John Thornhill, the founder of Sifted, argues that the boom is over but Silicon Valley’s optimism is masking problems with investor capital and returns.
In these grim times, the world could do with a shot of hope. Right on cue, up pops the irrepressible venture capitalist Marc Andreessen to shout about his latest techno-optimist manifesto. “Give us a real world problem, and we can invent technology that will solve it,” the co-founder of Andreessen Horowitz wrote this week.
No matter the billions of dollars wasted on fruitless crypto and metaverse investments, nor the recent landslide in private market valuations, nor the still-chilly state of the public listings markets; the techno-capitalist machine that is Silicon Valley continues to hum with the conviction that it can build a better future. To the outside observer, it appears like “ideology as usual” in VC land.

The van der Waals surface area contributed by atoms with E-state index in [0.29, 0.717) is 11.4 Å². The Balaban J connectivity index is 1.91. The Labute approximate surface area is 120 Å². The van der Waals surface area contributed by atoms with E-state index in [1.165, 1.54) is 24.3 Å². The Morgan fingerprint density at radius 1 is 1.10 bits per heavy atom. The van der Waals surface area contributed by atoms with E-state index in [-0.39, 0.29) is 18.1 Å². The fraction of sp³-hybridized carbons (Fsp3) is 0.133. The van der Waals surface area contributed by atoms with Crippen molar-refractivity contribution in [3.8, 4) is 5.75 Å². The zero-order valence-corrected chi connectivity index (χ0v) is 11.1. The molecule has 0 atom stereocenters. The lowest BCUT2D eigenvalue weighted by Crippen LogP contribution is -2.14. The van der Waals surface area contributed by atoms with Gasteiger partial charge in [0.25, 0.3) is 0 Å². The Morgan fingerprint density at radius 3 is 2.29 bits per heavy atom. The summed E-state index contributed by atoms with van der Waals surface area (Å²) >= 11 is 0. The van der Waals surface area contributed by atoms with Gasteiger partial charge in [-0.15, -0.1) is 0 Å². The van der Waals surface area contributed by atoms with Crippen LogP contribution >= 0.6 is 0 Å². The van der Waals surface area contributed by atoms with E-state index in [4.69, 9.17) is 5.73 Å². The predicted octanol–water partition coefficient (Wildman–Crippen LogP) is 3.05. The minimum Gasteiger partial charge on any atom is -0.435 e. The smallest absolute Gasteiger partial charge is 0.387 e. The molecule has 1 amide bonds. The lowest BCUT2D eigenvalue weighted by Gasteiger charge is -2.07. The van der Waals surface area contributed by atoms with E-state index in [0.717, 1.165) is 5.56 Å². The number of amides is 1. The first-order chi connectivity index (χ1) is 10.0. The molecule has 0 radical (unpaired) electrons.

Yet when the volume is turned down, many VCs have been quietly rethinking their financial game, recognising that the uniquely favourable conditions that benefited their industry over the past two decades are never going to occur again. Last year, some commentators even speculated about whether the industry had reached a “Minsky moment”, when asset values suddenly collapsed after a period of reckless speculation. (There has been nothing quite that dramatic so far.)
This year, others have questioned whether we might be nearing the end of the VC-driven entrepreneurial age. For an industry built on short-sighted enthusiasm and wild-eyed ambition, there is a lot of doubt around as many VC funds struggle to raise capital. The storytellers need a new story.
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